Terry Crews has a rad feminist take on manhood

Former NFL football player, celebrated actor, and current star of Brooklyn Nine-Nine, Terry Crews stands 6 ft. 2 inches tall and weighs in at 245 pounds. He’s jacked and incredibly handsome and on first glance looks like the poster child for conventional hyper-masculinity. Well that old adage of not judging a book by its cover proves itself time and time again, and it certainly doesn’t let us down when it comes to Crews. Forget every mental image you have of a feminist and now picture Crews. He is a staunch critic of conventional masculinity and an unabashed feminist.

Coming off of the release of his book Manhood: How To Be A Better Man Or Live With One Crews recently took part in the What Makes a Man 2014: Maps to Manhood Conference, sitting down for a mega powerful interview with Elamin Abdelmahmoud, where he proceeded to school everyone on the harmful nature of traditional masculinity and the importance of feminism. We’ve pulled out some of the most quotable (and important) quotes, but the entire interview is an absolute gem so build in some watching time. And read the quotes that head us emphatically nodding “yes!” below.

Crews on the future of manhood

“I’m very, very optimistic because now, when you talk about young men coming up . . . wondering what’s going on and looking at the results, they can make a choice. Whereas before, there was only one way to be. ‘To be a man you must hide all your feelings’ and that was pretty much the way it was.”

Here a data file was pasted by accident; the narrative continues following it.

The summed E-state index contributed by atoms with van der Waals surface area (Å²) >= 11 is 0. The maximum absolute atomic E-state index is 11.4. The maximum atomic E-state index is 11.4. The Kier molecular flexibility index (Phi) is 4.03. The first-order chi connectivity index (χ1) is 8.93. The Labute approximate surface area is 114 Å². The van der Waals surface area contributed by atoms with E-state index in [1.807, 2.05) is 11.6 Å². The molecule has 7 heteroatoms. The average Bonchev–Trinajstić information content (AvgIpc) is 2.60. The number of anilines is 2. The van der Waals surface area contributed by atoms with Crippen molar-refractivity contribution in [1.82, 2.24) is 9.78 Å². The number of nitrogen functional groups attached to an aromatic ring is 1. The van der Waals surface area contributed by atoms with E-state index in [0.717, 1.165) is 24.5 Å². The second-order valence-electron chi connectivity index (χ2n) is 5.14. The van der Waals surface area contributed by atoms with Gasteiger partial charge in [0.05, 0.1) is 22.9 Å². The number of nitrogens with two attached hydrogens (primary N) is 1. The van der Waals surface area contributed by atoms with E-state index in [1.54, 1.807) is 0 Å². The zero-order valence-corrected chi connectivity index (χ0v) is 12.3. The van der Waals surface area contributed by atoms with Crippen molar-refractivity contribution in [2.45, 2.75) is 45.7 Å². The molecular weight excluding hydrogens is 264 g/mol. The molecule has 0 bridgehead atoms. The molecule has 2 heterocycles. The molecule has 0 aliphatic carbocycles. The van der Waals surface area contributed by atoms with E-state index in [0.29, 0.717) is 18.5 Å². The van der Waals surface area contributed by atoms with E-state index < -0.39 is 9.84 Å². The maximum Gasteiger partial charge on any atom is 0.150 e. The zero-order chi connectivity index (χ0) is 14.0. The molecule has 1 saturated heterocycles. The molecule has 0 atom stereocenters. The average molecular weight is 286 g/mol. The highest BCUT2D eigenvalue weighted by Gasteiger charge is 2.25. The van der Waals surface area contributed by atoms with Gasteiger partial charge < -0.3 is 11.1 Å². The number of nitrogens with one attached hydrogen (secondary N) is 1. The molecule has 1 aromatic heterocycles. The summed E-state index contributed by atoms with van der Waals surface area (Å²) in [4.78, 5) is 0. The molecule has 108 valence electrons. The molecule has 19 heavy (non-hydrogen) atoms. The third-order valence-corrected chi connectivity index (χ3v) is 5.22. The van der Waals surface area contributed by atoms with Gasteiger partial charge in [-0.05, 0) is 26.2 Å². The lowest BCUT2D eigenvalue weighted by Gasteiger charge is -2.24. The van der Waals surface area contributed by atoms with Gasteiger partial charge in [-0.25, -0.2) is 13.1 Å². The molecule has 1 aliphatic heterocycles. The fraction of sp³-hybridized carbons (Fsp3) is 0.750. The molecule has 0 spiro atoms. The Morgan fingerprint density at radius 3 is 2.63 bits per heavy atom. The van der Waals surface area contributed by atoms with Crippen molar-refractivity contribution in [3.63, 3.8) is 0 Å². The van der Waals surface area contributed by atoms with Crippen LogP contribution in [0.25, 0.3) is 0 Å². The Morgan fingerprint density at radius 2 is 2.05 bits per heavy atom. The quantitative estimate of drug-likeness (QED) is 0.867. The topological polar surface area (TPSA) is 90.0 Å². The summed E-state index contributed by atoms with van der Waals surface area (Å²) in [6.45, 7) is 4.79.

Crews on why he identifies as a feminist

“I want to be clear that feminism is not about women being better than men That’s not what is going on. And some people totally see it as that . . . What it is, is that we’re talking about gender equality. True gender equality. That’s the deal.”

Crews on the harmful nature of “Man Code”

“Man Code doesn’t work when your daughter gets raped. Man Code, does that work when your mom gets abused? Come on, dude, I’m living in the real world, and you can drink the Kool-aid all you want . . . what happens is [men] win and they say ‘You know that girl? She’s my trophy. I deserve that girl, in fact, she don’t even want to be with me, but I don’t care. I’m gonna take it.’ What kind of mindset is that? Never, never, never, never, never should that ever be accepted. That’s not a code. That’s Taliban. That’s ISIS. People are being victimized and abused. That doesn’t work.”

Crews on the importance of consent

“The big thing, for me, is just that when you see another person as your equal there are things you just won’t do. The problem is how you see them versus you. You would only go ahead after someone says ‘no’ if you feel you own them, or if you feel you’re above them. You would only rape someone if you felt that she was property.”

Crews on why men need to be vocal allies 

“If you don’t say anything, you are, by your silence, it’s acceptance. I’m not going to be silent. I’m not going to be silent but I know that [men] need a man like me to say something because then they go ‘Oh, okay, it’s okay. They didn’t pelt him with rocks and garbage . . . He’s all right, he’s still living, he’s doing his thing, so it’s okay.’ People are just trying to see if it’s okay to step outside.”

Can we get an, “Amen?”

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